Were these observations of cannibalism made by polar bear researchers or someone else? Were there as many observers in the area in each of the five years prior to the year they occurred, as there were when these incidents were observed? We don’t know, because it’s unpublished data.

Stirling and Derocher have again included critical information in their list of facts that has not been published. I guess I’ll have to add “evidence for cannibalism” to my previous list of “Critical evidence on polar bears in W. Hudson Bay is unpublished” (see also “Stirling and Derocher’s sea ice trick) [there is more information available, but it’s not from peer-reviewed sources – more on this below]

In this post, I take a look at some of the evidence that is published, some of the media interviews and reports that followed, and the information that came from a press release issued by an advocate group. I’ve made a table summarizing the details of all recent papers and reported incidents, and some of them are described in more detail. In a footnote, I have a brief summary of why polar bears kill and eat each other.

These details reveal some rather shocking evidence of scientists misrepresenting evidence – in their peer-reviewed papers and in interviews with the media – and bathing their global warming prophesies in the blood-lust of cannibalism. It’s past time to shine a big bright light on the cannibal issue, so pardon the length of this post.

[See followup post April 19 here]

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The two faces of polar bear biologists – Zac Unger interviews Amstrup and Stirling

Former firefighter Zac Unger has been in the news quite a lot over the last few months, promoting his new book, “Never Look a Polar Bear in the Eye” (see Zac’s website here, where you’ll find a list of some of the articles he’s written; the Canadian Geographic one is very good (“The truth about polar bears”) and was the one that originally caught my attention in early December 2012. One article that I’ve read is missing from that list, “Are Polar Bears Really Disappearing?” (Wall Street Journal, Feb. 8, 2013). There is a book review in the Winnipeg Free Press here (Feb. 2, 2013) and on climate scientist Judith Curry’s blog (Dec. 21, 2012), and an interview with Globe and Mail columnist Margaret Wente here from Feb. 23, 2013).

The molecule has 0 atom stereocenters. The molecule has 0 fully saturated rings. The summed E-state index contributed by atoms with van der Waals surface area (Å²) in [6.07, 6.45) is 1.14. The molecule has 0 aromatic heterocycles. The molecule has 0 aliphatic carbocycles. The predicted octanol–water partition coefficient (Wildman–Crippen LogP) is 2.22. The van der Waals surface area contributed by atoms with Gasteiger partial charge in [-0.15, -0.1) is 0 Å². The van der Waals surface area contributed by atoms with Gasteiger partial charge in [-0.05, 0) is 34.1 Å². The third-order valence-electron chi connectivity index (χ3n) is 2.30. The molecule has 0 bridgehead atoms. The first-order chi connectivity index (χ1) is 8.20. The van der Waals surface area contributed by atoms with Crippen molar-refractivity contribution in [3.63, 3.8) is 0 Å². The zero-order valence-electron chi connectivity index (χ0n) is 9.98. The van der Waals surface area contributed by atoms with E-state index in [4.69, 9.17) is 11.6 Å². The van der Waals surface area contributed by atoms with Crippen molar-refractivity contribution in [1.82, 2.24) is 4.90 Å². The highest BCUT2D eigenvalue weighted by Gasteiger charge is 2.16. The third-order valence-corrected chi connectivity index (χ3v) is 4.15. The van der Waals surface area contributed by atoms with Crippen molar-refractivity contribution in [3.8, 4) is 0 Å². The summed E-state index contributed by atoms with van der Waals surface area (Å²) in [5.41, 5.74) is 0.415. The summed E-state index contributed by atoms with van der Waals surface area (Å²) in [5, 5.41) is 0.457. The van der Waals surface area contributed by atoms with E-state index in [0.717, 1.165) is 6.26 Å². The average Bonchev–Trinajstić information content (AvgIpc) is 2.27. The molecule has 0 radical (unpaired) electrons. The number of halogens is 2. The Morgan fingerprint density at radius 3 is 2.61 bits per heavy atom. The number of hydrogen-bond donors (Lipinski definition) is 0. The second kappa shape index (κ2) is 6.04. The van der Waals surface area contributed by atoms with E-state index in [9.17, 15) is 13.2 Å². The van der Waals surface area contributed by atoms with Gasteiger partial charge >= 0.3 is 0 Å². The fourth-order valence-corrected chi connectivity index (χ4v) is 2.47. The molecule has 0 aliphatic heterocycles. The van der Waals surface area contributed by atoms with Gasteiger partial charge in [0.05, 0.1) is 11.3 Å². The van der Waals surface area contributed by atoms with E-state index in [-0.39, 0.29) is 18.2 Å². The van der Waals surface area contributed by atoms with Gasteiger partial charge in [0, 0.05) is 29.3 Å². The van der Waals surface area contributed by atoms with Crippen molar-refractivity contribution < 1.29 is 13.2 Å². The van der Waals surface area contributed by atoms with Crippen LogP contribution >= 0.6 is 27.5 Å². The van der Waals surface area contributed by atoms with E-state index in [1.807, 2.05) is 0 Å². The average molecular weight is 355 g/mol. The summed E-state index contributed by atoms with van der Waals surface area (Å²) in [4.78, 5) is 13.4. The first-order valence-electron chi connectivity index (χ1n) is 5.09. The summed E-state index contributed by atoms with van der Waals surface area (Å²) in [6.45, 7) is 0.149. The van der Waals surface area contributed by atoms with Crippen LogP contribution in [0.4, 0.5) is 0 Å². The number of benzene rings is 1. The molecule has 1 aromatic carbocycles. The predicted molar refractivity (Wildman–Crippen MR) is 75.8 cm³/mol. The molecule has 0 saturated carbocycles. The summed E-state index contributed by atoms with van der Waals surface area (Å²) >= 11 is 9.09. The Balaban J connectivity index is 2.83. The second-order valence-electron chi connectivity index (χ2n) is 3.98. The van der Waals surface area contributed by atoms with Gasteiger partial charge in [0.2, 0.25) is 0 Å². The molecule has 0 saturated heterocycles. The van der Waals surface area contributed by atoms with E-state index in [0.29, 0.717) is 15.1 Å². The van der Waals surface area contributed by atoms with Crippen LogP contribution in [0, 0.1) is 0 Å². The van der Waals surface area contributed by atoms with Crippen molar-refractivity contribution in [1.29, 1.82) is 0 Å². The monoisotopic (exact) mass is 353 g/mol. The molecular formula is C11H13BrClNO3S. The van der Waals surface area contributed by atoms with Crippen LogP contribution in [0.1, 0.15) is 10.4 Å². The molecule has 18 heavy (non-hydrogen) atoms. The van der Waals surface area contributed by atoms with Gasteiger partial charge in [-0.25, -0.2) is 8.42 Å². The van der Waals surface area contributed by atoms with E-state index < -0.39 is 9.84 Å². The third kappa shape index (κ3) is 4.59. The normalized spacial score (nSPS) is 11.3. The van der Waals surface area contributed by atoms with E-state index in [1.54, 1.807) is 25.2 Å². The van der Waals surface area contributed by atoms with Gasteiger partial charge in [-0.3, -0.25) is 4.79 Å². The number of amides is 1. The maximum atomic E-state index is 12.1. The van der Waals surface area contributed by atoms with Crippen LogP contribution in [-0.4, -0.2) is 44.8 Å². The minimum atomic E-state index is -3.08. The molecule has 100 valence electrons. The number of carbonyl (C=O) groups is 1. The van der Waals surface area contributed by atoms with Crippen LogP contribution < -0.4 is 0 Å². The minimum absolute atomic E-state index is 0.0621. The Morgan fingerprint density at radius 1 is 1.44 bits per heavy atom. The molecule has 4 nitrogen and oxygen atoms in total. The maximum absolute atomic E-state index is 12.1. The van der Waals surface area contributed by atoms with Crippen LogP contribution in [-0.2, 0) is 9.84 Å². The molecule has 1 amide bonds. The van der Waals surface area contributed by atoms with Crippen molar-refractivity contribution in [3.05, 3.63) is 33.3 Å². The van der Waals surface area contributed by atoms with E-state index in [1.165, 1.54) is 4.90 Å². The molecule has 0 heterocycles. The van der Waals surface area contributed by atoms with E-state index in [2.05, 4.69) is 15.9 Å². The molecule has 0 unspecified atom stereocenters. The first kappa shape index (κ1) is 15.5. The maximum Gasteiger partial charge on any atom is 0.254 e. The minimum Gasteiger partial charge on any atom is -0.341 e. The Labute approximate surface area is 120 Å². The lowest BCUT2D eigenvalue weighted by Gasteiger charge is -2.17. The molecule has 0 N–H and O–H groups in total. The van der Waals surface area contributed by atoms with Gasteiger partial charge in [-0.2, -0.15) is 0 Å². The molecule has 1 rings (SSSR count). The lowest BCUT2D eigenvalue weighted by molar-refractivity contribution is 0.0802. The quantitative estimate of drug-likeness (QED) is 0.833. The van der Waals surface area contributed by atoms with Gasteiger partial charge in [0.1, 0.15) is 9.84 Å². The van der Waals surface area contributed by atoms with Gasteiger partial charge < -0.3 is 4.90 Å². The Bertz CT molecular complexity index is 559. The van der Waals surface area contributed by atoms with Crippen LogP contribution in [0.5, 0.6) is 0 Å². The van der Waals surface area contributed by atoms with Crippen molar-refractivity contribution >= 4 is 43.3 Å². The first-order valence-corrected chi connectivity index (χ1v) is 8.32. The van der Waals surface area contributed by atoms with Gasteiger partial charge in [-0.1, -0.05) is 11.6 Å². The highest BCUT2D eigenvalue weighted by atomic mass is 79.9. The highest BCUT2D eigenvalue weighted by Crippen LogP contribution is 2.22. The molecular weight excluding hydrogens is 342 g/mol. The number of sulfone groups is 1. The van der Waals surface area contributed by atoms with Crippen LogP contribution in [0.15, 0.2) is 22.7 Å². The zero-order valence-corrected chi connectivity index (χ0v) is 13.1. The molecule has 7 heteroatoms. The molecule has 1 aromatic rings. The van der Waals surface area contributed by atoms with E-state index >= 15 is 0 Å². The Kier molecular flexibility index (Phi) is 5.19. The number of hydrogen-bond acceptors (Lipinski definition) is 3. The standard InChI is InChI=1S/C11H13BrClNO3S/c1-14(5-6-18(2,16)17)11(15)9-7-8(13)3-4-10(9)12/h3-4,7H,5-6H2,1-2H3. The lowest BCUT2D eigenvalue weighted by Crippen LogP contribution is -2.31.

I’ve mentioned bits from some of these articles previously: Featured Quote #32 (Feb. 23, 2013) and in my Dec. 16, 2012 post, ‘Species-threatening’ population declines vs. polar bear declines.

In my last post, I promised a follow-up discussion on cannibalism in polar bears, as it has been promoted by polar bear biologists. I recalled a discussion of this by Unger, which I think makes a nice lead-in for my own essay, which I should have up in a few days.

Here is the money quote from Unger (with a link to the NBC interview with Amstrup and Stirling he is talking about). A lengthy excerpt from the article is below, for the context – it’s well worth a read: